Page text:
Although it could be reasoned that God’s creation does give us a glimpse or “flash” of His glory (Scripture says the heavens “declare” it), this is certainly not the “fullness” thereof! Regarding the ant, Scripture does urge us to “consider her ways, and be wise” (Proverbs:6:6). However, although we may observe the activities of a colony in wonder, an anthill is not a shrine at which we are intended to experience a “flash” of spiritual awakening. Scripture is clear that we will only know and see “the fullness of Glory” when we enter heaven: “For now we see through a glass, darkly; but then face to face: now I know in part; but then shall I know even as also I am known” (1 Corinthians:13:12). “But we all, with open face beholding as in a glass the glory of the Lord, are changed into the same image from glory to glory, even as by the Spirit of the Lord” (2 Corinthians:3:18).
It is true that our omniscient God certainly knows the location and habits of every sparrow (Matthew:10:29)—and by extension, every spider, and yes, even every ant—but to declare that the “life” of an insect (or any nonhuman creature) is “sacred” is not supported by Scripture; such a belief is, in fact, a tenet of pantheism. Though they are marvelous testimonies to Intelligent Design, the existence of amazing “creeping things” is not the same miraculous existence given to humans, created in the image of God, whose souls are uniquely designed for eternal life and for an intimate relationship with their Creator through the Lord Jesus Christ.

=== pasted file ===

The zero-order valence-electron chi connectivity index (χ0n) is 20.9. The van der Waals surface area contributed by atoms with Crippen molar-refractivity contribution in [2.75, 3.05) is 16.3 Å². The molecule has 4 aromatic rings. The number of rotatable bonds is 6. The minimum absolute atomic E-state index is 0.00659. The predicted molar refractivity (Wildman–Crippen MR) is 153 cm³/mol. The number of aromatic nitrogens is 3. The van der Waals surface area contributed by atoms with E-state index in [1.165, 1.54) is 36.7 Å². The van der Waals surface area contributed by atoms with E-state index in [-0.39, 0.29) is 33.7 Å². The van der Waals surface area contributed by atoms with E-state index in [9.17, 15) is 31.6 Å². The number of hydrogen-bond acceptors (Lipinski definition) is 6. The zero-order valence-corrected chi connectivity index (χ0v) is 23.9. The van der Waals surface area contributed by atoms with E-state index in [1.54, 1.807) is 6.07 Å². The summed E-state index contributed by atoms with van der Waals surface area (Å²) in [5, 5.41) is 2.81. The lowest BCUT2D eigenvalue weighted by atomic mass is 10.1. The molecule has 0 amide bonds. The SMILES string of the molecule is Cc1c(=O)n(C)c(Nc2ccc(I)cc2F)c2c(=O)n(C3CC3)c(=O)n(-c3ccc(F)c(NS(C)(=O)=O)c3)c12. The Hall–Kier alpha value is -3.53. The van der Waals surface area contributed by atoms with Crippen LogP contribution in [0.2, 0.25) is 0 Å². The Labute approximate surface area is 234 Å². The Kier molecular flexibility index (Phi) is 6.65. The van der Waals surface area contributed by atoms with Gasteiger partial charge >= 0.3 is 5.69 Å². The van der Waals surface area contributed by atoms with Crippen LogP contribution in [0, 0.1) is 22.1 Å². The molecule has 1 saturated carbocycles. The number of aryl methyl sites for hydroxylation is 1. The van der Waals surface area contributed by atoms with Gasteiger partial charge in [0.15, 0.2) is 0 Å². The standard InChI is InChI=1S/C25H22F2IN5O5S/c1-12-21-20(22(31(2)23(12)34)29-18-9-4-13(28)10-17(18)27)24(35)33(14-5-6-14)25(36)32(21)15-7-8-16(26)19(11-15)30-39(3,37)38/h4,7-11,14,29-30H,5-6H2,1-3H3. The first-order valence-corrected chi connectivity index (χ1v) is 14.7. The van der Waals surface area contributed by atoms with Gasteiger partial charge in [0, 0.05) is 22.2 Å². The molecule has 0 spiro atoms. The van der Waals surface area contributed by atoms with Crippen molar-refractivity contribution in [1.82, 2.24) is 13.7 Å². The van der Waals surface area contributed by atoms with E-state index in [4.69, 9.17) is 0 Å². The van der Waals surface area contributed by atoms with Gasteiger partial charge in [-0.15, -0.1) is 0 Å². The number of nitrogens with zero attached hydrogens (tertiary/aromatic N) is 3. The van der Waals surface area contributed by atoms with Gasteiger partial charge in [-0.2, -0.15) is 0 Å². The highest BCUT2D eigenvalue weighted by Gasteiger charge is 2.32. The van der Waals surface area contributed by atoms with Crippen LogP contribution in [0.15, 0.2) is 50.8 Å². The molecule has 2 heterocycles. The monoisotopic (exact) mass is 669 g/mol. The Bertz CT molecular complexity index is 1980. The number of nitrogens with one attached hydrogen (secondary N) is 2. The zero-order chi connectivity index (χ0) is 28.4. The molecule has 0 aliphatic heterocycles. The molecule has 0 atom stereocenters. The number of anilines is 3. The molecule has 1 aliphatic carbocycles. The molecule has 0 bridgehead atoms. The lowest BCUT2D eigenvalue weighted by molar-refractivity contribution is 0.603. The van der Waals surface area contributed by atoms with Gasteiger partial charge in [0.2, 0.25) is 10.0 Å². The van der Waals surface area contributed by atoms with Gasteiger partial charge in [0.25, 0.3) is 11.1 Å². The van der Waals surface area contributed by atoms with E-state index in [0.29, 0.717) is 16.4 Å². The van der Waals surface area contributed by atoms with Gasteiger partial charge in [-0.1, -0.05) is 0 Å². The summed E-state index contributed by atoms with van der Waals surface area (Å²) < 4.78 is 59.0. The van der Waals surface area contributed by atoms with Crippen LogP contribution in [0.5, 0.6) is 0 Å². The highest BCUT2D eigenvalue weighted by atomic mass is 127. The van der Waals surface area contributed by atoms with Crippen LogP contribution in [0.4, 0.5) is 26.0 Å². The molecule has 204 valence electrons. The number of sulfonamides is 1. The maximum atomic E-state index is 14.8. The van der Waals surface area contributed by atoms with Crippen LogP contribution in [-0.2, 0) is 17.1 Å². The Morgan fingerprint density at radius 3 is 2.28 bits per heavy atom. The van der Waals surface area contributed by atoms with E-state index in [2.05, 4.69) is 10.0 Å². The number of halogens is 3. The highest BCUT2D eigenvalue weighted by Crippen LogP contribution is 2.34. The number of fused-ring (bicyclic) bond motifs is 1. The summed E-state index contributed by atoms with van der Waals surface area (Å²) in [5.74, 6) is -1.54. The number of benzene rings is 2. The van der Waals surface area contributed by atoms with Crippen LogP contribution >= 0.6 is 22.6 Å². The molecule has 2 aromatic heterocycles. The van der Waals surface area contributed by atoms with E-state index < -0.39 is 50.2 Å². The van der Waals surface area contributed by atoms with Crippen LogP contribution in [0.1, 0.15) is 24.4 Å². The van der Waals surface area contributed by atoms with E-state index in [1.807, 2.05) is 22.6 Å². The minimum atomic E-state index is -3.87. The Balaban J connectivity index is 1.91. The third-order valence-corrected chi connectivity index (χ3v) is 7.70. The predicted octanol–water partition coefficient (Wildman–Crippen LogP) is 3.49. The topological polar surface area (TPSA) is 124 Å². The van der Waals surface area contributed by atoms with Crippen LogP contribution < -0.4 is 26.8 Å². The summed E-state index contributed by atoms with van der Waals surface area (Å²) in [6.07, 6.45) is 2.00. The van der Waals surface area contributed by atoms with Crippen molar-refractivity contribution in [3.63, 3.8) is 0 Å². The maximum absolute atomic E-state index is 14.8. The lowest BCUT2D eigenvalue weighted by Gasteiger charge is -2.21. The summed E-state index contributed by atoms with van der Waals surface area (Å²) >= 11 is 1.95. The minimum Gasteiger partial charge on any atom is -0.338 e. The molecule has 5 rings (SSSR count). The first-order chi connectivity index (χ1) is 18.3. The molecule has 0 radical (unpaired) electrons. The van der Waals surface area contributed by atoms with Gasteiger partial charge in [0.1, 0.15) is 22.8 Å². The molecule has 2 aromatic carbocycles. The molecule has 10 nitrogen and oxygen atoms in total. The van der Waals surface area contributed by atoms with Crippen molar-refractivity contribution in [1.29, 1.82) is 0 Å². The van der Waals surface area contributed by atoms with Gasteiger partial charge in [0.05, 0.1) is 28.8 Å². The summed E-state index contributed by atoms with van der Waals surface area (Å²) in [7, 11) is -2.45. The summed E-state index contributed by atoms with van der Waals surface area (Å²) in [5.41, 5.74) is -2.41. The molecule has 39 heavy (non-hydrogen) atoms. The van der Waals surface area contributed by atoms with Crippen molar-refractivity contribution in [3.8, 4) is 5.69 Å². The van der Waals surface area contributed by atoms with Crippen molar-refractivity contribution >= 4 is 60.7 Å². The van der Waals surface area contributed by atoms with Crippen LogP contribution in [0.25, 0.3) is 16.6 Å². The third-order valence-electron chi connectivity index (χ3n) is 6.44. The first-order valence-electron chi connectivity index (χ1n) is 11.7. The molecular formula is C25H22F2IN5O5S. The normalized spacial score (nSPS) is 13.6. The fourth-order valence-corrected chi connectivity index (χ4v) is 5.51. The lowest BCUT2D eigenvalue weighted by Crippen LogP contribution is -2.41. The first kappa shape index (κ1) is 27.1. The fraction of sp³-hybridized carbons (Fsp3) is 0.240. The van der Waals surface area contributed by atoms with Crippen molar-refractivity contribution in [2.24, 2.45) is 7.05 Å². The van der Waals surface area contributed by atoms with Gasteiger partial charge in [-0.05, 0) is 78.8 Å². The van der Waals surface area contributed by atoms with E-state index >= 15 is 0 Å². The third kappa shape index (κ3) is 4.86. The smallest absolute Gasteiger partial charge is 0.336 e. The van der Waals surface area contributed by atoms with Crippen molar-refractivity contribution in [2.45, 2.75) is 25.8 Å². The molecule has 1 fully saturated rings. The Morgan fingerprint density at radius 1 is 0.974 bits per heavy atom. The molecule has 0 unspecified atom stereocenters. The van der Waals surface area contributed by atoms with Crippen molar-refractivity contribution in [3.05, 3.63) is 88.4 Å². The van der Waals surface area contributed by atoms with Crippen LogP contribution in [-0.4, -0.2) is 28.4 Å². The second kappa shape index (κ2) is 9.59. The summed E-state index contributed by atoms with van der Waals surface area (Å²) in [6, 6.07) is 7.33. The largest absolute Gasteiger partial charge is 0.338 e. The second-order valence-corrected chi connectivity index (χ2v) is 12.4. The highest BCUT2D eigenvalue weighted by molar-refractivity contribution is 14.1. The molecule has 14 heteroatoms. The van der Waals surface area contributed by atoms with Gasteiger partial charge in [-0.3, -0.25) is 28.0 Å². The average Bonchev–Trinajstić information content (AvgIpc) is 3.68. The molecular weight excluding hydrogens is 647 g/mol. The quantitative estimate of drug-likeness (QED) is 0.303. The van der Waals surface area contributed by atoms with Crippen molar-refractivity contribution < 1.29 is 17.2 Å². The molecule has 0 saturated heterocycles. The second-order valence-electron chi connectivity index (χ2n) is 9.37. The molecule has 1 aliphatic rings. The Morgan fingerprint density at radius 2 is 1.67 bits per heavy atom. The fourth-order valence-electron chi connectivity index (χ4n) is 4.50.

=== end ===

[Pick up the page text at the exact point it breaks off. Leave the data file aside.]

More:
The boys in our household are now age 7, 13, and 15—and while they on occasion perform sub-human “feats” (generally to the amusement of their parents; sometimes to their chagrin), there is one certainty my wife and I can guarantee: whether in the womb or out, they have never been “linked with a thread of the cosmos” to any spider! To use their vernacular in response to the editors of Christianity Today—“Yeah, right (not)!” (Interpretation: “What a bunch of mystical nonsense!”)
So editors, please take note: The earth is not our mother; the cosmos is not our Creator; pantheistic evolution (however poetic it may sound) is the antithesis of truth—and of biblical Christianity. We are created in the image of an almighty, triune God—whom we know through His Son, Jesus Christ—and His image is not that of any “creeping thing.”